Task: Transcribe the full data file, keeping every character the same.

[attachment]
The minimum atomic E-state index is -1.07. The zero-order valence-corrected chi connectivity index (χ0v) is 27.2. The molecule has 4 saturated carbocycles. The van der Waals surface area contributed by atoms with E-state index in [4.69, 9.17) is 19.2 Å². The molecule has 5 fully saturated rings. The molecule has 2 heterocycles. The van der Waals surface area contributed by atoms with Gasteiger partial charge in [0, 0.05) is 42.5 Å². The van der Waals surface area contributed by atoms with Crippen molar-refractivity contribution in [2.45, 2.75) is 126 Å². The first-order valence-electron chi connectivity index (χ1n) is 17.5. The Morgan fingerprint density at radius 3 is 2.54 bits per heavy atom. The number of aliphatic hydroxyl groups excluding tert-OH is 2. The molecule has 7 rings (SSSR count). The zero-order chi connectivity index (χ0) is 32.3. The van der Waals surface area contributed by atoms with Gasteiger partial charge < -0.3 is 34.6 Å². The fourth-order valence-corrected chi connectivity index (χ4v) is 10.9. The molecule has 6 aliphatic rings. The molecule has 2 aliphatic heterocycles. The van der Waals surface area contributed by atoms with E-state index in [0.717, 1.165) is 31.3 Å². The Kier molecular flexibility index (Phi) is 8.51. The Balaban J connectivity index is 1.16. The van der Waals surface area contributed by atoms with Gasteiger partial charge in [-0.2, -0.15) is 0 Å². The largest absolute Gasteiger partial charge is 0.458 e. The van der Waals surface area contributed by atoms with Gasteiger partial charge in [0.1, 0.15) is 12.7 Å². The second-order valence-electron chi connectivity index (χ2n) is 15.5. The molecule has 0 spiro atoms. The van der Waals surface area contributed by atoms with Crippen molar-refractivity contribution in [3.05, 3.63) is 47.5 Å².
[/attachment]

The minimum atomic E-state index is -1.07. The zero-order valence-corrected chi connectivity index (χ0v) is 27.2. The molecule has 4 saturated carbocycles. The van der Waals surface area contributed by atoms with E-state index in [4.69, 9.17) is 19.2 Å². The molecule has 5 fully saturated rings. The molecule has 2 heterocycles. The van der Waals surface area contributed by atoms with Gasteiger partial charge in [0, 0.05) is 42.5 Å². The van der Waals surface area contributed by atoms with Crippen molar-refractivity contribution in [2.45, 2.75) is 126 Å². The first-order valence-electron chi connectivity index (χ1n) is 17.5. The Morgan fingerprint density at radius 3 is 2.54 bits per heavy atom. The number of aliphatic hydroxyl groups excluding tert-OH is 2. The molecule has 7 rings (SSSR count). The zero-order chi connectivity index (χ0) is 32.3. The van der Waals surface area contributed by atoms with Gasteiger partial charge < -0.3 is 34.6 Å². The fourth-order valence-corrected chi connectivity index (χ4v) is 10.9. The molecule has 6 aliphatic rings. The molecule has 2 aliphatic heterocycles. The van der Waals surface area contributed by atoms with E-state index in [0.717, 1.165) is 31.3 Å². The Kier molecular flexibility index (Phi) is 8.51. The Balaban J connectivity index is 1.16. The van der Waals surface area contributed by atoms with Gasteiger partial charge in [-0.2, -0.15) is 0 Å². The largest absolute Gasteiger partial charge is 0.458 e. The van der Waals surface area contributed by atoms with Gasteiger partial charge in [0.1, 0.15) is 12.7 Å². The second-order valence-electron chi connectivity index (χ2n) is 15.5. The molecule has 0 spiro atoms. The van der Waals surface area contributed by atoms with Crippen molar-refractivity contribution in [3.05, 3.63) is 47.5 Å².